How did you begin writing about fashion full-time?
I got hired as a features writer in the Style section. One thing I did for a while, for about a year, was write a column that covered parties and style news and things like that. That was really a good way of getting to know all the tribes of LA, like going out to clubs and parties and all that.
And then there was this small fashion team, and I again just offered my help covering shows and eventually was able to turn my full-time features position into a full-time fashion-writing position and was the junior person on the staff all the way through, including when I ended up covering 9/11 in New York City for New York Fashion Week.
And then I worked my way up to being more senior. They had an editor come in who saw the value in having a fashion critic, which wasn't a position that the LA Times had had before. It was a couple of people who had actually come in from The New York Times who were part of the management of the LA Times for a while, so we decided that in order to cover fashion as a serious business and art form, it deserved a critic's role, so I became the first fashion critic in LA Times history.
Did you see yourself as a critic before that or did you have to to train yourself to look at things in a different way?
It's definitely something I had to train myself to look at in a different way. I think that my role becoming a critic also paralleled LA fashion, sort of taking a different turn. I did have to learn how to critique a runway show and how to not make it personal and how to make it constructive.
What do you think were the advantages and drawbacks of being based in LA and covering the fashion industry?
I definitely think there were both: It's a smaller pond, and that helped as far as me being able to gain visibility. Also, I feel like it was good that LA was starting to get buzz as I was coming up in my career because that gave me a voice that I think people were interested in listening to beyond just the confines of LA.
Certainly disadvantages are, when I started going to Europe for the shows, not everyone was taking LA seriously and I had to have a couple of conversations with publicists about getting into shows, in particular Balenciaga, I remember, and just saying, "No, LA is a really important market." People here shop and they buy and consume fashion and are interested in it, and the LA Times should have a seat there.
Now I certainly think that everyone knows that we exist, if you look at the news about Hedi Slimane going to Céline. It's like LA, in many ways, because of the celebrities here, has become the center of fashion.
Do you feel like you've also had an advantage in being able to cover the intersection of fashion and entertainment?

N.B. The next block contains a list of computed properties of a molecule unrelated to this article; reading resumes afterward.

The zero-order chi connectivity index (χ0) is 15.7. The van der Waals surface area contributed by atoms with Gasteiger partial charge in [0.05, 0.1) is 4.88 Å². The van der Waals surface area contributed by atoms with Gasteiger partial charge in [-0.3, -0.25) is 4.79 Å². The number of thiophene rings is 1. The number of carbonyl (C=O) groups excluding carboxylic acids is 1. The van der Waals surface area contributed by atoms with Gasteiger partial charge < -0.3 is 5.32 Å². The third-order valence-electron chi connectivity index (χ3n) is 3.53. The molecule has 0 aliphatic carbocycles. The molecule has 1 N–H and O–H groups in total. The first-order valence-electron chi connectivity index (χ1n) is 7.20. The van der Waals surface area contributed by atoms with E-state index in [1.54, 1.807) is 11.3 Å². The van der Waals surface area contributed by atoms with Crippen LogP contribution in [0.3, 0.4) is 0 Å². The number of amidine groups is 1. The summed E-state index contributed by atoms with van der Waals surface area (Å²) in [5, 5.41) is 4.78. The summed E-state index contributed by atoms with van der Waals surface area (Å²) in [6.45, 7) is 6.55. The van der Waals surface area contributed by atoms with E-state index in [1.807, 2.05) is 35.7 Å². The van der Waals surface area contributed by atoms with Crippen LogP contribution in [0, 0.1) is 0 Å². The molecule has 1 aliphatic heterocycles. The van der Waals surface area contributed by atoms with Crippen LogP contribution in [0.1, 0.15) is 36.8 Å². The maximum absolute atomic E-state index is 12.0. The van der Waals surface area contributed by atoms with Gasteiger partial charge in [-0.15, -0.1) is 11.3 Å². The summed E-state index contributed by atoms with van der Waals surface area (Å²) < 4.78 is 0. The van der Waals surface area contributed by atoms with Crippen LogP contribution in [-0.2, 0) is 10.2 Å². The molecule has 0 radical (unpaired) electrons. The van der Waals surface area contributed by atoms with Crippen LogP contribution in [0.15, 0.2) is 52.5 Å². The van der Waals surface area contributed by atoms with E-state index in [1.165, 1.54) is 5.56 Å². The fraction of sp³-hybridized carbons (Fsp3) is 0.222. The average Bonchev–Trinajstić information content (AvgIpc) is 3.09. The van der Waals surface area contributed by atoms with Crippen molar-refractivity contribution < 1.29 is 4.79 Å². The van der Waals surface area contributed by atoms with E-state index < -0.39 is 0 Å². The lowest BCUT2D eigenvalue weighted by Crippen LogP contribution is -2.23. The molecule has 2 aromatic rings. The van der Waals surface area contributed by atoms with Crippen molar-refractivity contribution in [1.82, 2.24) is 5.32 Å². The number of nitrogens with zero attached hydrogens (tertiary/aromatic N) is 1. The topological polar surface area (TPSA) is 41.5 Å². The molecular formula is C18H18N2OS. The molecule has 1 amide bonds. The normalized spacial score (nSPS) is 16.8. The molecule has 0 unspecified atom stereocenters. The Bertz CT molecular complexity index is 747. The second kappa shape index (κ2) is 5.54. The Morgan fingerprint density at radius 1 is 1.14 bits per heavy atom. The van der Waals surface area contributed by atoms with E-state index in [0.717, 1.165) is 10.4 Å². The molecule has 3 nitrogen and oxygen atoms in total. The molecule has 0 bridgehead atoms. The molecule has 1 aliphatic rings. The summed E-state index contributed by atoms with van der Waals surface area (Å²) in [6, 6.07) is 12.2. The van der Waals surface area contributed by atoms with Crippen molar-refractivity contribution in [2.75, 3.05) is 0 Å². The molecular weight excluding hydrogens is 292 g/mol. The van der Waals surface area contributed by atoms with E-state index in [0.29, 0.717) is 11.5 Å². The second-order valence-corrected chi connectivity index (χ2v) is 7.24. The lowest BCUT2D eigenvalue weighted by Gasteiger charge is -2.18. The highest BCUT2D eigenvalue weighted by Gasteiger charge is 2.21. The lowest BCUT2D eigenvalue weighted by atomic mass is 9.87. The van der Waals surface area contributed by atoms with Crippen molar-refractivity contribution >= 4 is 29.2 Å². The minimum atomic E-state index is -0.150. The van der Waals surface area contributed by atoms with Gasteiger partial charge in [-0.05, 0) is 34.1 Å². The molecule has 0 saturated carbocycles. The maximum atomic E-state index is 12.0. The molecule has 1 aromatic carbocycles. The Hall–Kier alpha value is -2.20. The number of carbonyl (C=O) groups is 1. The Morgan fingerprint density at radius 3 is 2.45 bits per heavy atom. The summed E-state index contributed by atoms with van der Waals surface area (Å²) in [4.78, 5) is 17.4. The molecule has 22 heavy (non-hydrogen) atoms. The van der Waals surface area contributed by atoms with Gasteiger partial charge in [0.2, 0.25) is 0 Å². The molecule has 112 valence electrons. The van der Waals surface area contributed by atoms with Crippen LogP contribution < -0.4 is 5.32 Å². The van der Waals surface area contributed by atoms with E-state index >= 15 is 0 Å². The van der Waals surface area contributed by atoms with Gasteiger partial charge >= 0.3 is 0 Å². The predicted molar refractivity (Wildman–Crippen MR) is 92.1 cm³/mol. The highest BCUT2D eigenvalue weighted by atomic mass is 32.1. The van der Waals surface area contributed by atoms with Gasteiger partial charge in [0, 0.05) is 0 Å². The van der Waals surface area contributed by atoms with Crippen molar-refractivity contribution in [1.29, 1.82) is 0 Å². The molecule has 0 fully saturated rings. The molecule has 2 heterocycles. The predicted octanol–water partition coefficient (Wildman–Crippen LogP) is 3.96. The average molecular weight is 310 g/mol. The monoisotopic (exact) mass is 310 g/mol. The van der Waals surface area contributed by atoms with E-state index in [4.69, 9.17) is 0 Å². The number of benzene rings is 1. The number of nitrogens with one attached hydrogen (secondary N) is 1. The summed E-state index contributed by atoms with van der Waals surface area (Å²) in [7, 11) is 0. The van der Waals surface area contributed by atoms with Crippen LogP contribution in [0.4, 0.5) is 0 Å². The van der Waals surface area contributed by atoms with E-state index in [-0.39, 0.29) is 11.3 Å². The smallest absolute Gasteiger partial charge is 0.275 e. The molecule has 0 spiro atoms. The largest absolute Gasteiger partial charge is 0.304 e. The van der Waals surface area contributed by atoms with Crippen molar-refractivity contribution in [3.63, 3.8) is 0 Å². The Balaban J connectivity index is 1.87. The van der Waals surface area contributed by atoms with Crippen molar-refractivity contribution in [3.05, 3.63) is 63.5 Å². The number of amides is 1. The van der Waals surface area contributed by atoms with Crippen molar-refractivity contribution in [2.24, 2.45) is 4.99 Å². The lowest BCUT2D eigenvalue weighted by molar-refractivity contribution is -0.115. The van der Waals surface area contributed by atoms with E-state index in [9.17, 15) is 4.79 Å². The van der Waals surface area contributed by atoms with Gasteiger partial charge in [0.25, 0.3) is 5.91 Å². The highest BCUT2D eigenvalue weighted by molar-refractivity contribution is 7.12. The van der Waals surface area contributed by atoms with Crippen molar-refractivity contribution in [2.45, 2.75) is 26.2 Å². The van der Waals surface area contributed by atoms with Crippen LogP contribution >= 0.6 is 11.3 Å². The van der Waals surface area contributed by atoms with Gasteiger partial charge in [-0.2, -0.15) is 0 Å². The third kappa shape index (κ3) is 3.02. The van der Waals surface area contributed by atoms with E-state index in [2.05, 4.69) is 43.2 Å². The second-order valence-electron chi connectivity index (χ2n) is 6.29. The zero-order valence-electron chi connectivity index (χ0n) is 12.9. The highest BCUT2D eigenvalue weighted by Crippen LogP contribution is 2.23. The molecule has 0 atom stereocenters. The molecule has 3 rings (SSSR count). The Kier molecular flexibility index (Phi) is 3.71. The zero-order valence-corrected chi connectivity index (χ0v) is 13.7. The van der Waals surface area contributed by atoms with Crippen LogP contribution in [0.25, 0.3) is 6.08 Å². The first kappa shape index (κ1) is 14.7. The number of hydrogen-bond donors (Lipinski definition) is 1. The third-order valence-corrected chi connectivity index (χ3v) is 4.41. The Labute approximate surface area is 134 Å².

I think so. I was always attuned as to how, not only how celebrities were influencing fashion and even the success of various brands, like Balmain, for example. I would argue with colleagues — in a nice way — about why certain brands end up succeeding and others don't, and I would always sort of point out the celebrity associations and how powerful those are.
[After fashion month], most of the designers and a lot of the creative teams would head to LA either to shoot ad campaigns or court celebrity stylists for award shows, and [that showed] what a central role LA plays in the messaging of fashion after the obvious messaging that you see on the runway.
Going back to the LA Times, you were there for 18 years. What do you attribute that to, staying at the same publication for that long, and why did you leave?
I felt like it was a really great perch to be able to have a voice about fashion and LA and all the things we just talked about. The LA Times was a brand that was recognized worldwide.
When I left, I really felt like, sadly, there wasn't as much of a commitment to covering fashion and lifestyle as there had been at other times that I was there, and there wasn't necessarily an interest in sending people to the shows. I was really worried that the quality of the coverage would suffer. I didn't really want to be a part of that.
I had written one book and I wanted to do more, and wanted to freelance and just sort of see what else came my way, so it was a nice opportunity when they had a round of buyouts to try something new.
I tried freelance for about a year or so and then, I'd actually been talking to the Hollywood Reporter for a while and thought that it was a cool opportunity to go there and to have more of a digital focus than I had at the LA Times. I was excited to go back into editing again and also to be part of the entertainment industry a little more closely and see what that was like.